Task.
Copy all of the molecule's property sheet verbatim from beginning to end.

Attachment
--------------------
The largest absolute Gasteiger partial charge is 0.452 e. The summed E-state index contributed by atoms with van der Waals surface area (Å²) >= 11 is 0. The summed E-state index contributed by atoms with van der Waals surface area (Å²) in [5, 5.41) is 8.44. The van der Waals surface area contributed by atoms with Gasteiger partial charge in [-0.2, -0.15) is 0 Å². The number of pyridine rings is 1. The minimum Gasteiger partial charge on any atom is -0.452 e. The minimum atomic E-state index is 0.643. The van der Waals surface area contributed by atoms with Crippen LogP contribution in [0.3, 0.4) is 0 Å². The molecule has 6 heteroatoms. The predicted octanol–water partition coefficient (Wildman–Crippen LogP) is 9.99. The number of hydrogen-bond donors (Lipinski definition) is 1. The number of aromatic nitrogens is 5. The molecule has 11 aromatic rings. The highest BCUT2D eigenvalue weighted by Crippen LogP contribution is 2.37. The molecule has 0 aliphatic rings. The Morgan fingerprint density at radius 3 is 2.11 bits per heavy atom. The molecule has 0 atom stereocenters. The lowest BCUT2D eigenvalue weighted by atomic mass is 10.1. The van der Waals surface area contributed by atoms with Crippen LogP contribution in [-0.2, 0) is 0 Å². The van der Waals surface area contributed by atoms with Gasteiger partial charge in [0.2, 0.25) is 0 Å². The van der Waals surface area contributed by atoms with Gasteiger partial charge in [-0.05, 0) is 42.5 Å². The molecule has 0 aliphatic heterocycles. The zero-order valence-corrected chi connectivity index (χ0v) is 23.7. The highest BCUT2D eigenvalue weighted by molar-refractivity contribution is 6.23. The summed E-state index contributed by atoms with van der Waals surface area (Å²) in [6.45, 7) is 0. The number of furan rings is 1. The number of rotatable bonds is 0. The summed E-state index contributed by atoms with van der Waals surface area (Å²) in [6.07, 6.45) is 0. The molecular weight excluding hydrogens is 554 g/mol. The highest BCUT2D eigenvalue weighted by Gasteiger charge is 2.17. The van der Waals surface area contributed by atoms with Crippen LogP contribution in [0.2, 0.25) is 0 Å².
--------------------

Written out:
The largest absolute Gasteiger partial charge is 0.452 e. The summed E-state index contributed by atoms with van der Waals surface area (Å²) >= 11 is 0. The summed E-state index contributed by atoms with van der Waals surface area (Å²) in [5, 5.41) is 8.44. The van der Waals surface area contributed by atoms with Gasteiger partial charge in [-0.2, -0.15) is 0 Å². The number of pyridine rings is 1. The minimum Gasteiger partial charge on any atom is -0.452 e. The minimum atomic E-state index is 0.643. The van der Waals surface area contributed by atoms with Crippen LogP contribution in [0.3, 0.4) is 0 Å². The molecule has 6 heteroatoms. The predicted octanol–water partition coefficient (Wildman–Crippen LogP) is 9.99. The number of hydrogen-bond donors (Lipinski definition) is 1. The number of aromatic nitrogens is 5. The molecule has 11 aromatic rings. The highest BCUT2D eigenvalue weighted by Crippen LogP contribution is 2.37. The molecule has 0 aliphatic rings. The Morgan fingerprint density at radius 3 is 2.11 bits per heavy atom. The molecule has 0 atom stereocenters. The lowest BCUT2D eigenvalue weighted by atomic mass is 10.1. The van der Waals surface area contributed by atoms with Crippen LogP contribution in [-0.2, 0) is 0 Å². The van der Waals surface area contributed by atoms with Gasteiger partial charge in [0.2, 0.25) is 0 Å². The van der Waals surface area contributed by atoms with Gasteiger partial charge in [-0.05, 0) is 42.5 Å². The molecule has 0 aliphatic heterocycles. The zero-order valence-corrected chi connectivity index (χ0v) is 23.7. The highest BCUT2D eigenvalue weighted by molar-refractivity contribution is 6.23. The summed E-state index contributed by atoms with van der Waals surface area (Å²) in [6.45, 7) is 0. The number of furan rings is 1. The number of rotatable bonds is 0. The summed E-state index contributed by atoms with van der Waals surface area (Å²) in [6.07, 6.45) is 0. The molecular weight excluding hydrogens is 554 g/mol. The highest BCUT2D eigenvalue weighted by Gasteiger charge is 2.17. The van der Waals surface area contributed by atoms with Crippen LogP contribution in [0.2, 0.25) is 0 Å².